Social Sciences

Why SC should not join ‘science of reading’ movement

Written by Mamie M. Arndt

South Carolina is poised with Bill 3613 to continue the historical failures of addressing reading in South Carolina through micromanaging legislation that has not resulted in improving home, community, individual equity or learning outcomes for students living in poverty, Black students, Emergent Bilinguals, or students with special needs.

Currently, I am in year 37 of teaching in SC, serving as a high school English teacher at Woodruff High for 18 years before moving to teacher education at Furman University for the past 19 years. I entered education in SC in 1984, the first days of the accountability movement in our state.

Despite political leaders changing standards and high-stakes testing multiple times over the past four decades, political and public perception remains convinced our schools are failing, and that our students are, specifically, failing to learn to read.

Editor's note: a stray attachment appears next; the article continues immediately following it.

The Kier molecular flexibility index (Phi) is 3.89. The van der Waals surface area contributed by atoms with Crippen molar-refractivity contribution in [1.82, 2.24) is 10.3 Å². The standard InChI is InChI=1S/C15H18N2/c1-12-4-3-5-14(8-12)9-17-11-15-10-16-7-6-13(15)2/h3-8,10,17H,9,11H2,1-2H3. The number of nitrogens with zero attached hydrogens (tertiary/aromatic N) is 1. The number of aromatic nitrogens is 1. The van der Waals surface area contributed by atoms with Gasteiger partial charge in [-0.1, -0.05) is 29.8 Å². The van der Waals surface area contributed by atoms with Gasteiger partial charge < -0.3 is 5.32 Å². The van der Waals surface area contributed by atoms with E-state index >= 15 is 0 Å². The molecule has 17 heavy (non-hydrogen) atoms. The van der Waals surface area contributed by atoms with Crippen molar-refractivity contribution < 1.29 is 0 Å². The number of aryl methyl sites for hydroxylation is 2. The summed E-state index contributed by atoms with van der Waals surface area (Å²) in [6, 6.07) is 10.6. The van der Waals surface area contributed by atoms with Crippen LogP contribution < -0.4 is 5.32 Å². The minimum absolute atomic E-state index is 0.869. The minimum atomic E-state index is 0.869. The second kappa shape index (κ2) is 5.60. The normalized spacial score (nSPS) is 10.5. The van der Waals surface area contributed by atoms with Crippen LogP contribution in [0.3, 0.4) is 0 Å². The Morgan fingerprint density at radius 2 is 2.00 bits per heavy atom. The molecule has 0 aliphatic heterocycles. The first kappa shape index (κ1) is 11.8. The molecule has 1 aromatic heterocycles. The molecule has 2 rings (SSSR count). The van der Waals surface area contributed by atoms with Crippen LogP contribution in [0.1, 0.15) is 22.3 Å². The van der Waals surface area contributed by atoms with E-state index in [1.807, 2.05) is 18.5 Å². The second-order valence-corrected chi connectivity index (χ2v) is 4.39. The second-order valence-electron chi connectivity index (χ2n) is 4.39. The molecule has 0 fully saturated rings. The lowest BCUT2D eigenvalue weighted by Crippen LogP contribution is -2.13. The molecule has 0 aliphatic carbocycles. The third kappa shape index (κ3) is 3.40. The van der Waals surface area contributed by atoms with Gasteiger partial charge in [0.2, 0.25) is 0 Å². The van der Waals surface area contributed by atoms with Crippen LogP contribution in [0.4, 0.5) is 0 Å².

Read To Succeed, which Bill 3613 seeks to amend, was a serious mistake at its inception since it misreads both how students learn to read and how best to teach reading. Reading growth is not simple, and test scores are a stronger measure of poverty and social inequities than the state of student learning or the quality of teaching.

Bill 3613 would make the same mistake political leaders have been making since the 1980s, tinkering with prescriptive legislation aimed at our students and teachers while ignoring the overwhelming negative impact of inequity in our students’ homes and communities as well as the harmful negative learning and teaching conditions that persist in our schools.

This proposed legislation is yet another example of SC jumping on a flawed educational bandwagon (this time copying Mississippi), the “science of reading” movement that has resulted in harmful educational policy such as increased grade retention, overscreening for dyslexia, and prescribing “one-size-fits-all” instruction for students.

About the author

Mamie M. Arndt